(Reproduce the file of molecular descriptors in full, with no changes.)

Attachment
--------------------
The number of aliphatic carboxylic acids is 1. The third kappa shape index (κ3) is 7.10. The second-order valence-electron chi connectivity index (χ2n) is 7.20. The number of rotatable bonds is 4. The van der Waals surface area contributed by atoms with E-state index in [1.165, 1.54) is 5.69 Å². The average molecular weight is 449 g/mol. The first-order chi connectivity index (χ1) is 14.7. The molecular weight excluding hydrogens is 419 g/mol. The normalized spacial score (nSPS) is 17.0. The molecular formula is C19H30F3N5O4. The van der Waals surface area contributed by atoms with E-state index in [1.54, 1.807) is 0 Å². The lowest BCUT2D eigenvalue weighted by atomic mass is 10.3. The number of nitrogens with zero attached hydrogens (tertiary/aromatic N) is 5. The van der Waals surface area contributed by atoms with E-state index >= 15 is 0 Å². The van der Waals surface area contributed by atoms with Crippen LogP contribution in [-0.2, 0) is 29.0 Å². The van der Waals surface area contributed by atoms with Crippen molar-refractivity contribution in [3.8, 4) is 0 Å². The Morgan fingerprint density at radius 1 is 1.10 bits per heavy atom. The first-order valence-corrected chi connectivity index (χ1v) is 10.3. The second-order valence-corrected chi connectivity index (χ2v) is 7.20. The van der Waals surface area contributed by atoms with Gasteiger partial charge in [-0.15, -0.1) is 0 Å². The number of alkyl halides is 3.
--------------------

The number of aliphatic carboxylic acids is 1. The third kappa shape index (κ3) is 7.10. The second-order valence-electron chi connectivity index (χ2n) is 7.20. The number of rotatable bonds is 4. The van der Waals surface area contributed by atoms with E-state index in [1.165, 1.54) is 5.69 Å². The average molecular weight is 449 g/mol. The first-order chi connectivity index (χ1) is 14.7. The molecular weight excluding hydrogens is 419 g/mol. The normalized spacial score (nSPS) is 17.0. The molecular formula is C19H30F3N5O4. The van der Waals surface area contributed by atoms with E-state index in [1.54, 1.807) is 0 Å². The lowest BCUT2D eigenvalue weighted by atomic mass is 10.3. The number of nitrogens with zero attached hydrogens (tertiary/aromatic N) is 5. The van der Waals surface area contributed by atoms with E-state index >= 15 is 0 Å². The van der Waals surface area contributed by atoms with Crippen LogP contribution in [-0.2, 0) is 29.0 Å². The van der Waals surface area contributed by atoms with Crippen molar-refractivity contribution in [3.8, 4) is 0 Å². The Morgan fingerprint density at radius 1 is 1.10 bits per heavy atom. The first-order valence-corrected chi connectivity index (χ1v) is 10.3. The second-order valence-corrected chi connectivity index (χ2v) is 7.20. The van der Waals surface area contributed by atoms with Gasteiger partial charge in [-0.15, -0.1) is 0 Å². The number of alkyl halides is 3.